The Ino Society Finch

A "Light" Cream Ino Society Hen

The Ino Society is a relatively new mutation in the US. While a few Inos have been in the states for several years, they were in only a few collections, none were ever offered for sale, they essentially remained hidden for years rarely even being seen at shows. Consequently, few people knew of them and they are still rare. (but not much longer! :) The Ino originated in Europe and has been bred there for many years, where it is a favorite with Bengalese breeders.

Description: The Ino is not a color of Society Finch but rather it is a mutation that affects the color of a bird. Inos are often referred to as "Cream" Inos because the best ones exhibit a soft delicate almost pinkish cream/dilute fawn color. Contrary to what many believe, Cream Inos are not at all related to dilute fawns nor any Fawn Society, instead, Cream Inos are in reality Chocolate "Ino" Societies. The Ino factor dilutes the color of chocolate and renders it in a cream form.

Inos that are bred from other colors of Society Finches such as Chestnut or Fawn show and even greater loss of pigment. The bird pictured above is a Chestnut Ino because it only retains a faint amount of cream color on the breast. A Fawn Ino would be completely white and appear as an Albino Society. A true "Cream" Ino (aka chocolate ino) would be cream color all over. (see picture below) Therefore Inos are best bred in a chocolate series to obtain the most and best color possible on an Ino.

Inos also have bright ruby red eyes which adds to their beauty. Visitors to my aviaries who have seen the Inos have consistently remarked at the beauty of "that parctiular 'red eyed' Society", without any knowledge of what they were seeing.

The bright red eye color does not handicap the birds as is the case in some other red eyed strains of Society Finches. Inos are not prone to blindness nor do they show any noteworthy loss of vision. They do exhibit some difficultly seeing in very bright sunlight, but they are quite at home and function completely normally in the breeding room under normal flourscent light conditions.

Genetics: Ino is a sex-linked recessive gene and therefore it is easy to breed.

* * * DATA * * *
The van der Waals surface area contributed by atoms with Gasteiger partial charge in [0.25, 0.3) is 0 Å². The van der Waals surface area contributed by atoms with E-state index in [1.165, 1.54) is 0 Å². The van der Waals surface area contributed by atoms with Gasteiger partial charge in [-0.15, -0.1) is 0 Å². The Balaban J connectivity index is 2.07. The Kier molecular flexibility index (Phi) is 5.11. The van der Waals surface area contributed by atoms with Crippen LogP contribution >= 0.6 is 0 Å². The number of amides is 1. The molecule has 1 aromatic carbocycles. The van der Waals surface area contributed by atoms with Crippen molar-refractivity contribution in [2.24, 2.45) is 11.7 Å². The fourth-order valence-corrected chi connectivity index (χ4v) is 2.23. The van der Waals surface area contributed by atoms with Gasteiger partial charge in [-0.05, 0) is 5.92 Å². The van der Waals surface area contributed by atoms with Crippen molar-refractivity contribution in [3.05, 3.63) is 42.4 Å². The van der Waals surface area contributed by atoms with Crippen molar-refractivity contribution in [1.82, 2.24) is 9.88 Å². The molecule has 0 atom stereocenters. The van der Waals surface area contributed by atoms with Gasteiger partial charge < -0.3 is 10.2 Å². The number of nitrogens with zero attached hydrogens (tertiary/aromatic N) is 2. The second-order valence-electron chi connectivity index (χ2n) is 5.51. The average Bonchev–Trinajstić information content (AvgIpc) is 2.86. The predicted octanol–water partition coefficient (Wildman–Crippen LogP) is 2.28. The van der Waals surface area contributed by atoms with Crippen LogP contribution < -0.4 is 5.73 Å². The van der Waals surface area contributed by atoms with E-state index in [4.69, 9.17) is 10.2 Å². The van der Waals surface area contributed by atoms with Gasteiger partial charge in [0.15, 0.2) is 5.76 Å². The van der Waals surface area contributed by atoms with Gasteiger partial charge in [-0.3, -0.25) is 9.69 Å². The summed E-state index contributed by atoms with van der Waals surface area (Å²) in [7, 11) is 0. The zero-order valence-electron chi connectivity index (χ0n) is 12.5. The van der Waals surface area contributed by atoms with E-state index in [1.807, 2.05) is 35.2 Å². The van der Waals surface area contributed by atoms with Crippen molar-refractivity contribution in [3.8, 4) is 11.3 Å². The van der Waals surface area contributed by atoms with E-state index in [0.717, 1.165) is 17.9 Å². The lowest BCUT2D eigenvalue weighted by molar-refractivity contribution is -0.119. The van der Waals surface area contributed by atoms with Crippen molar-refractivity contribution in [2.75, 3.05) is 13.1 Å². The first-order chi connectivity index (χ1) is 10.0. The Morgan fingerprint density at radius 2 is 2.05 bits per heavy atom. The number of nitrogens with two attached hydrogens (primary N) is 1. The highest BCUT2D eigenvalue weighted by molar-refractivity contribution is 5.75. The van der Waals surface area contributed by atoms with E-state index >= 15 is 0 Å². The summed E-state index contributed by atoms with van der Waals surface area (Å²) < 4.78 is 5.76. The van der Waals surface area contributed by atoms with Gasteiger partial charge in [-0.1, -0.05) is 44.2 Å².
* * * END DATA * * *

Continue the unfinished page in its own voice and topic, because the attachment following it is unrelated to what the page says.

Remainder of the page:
Breeding: Its fun to work with a sex linked trait such as the Ino. You can determine the sex of the young immediately. Ino chicks display their bright red eyes as soon as they hatch. My Inos have not presented any problems breeding. Originally I obtain 4 Inos from Japan, 2 males and 2 females and decided to breed them to Chocolate selfs rather than to each other. My goal was to produce as many unrelated split males and Inos hens as I could before mating two Inos or Splits to Inos. The original birds have done very well. In the last 6 months I have produced over 20 Chocolates from the Ino hens and 9 Ino hens from the Ino males. Recently I have paired my first Ino hen to a Chocolate Split male.

It has been suggested by some breeders of Inos that Ino chicks may lag behind in development or even be abandonded, particuarly in large cluthes of young of if there are more dark young than Ino young in the nest. For this reason I have removed some of the Chocolate chicks and fostered them to other Societies, so that the parents would not neglect the Ino chicks. My first observations of Ino and Chocolate chicks in the nest seem to confirm these observations. In a clutch consisting of five young, 2 Inos and 3 Chocolates chicks, the Ino appears to be growing slower than the Chocolates. Perhaps the Inos hatched after the Chocolates, I am not certain. However I chose to remove the Chocolates so that the parents would only have the Ino chicks to raise. In other nests containing fewer chicks of both Inos and Chocolates, no problems were observed and all did well.

Another new color variety that seems to be one of the few that blends well with Cream Ino is the Grey mutation. Grey Inos are pale silvery birds with bright red eyes. I do not believe any are in the US currently but I have Grey Societies now and perhaps once my Inos are well established I will attempt making a Grey Ino combination.

Ino Societies will be a great addition to the US Society scene. They are very attractive and appear easy to breed.

Below are a couple of picts from my friend Jim.


Pieds | Selfs | Dilutes | Clearwings | Pearls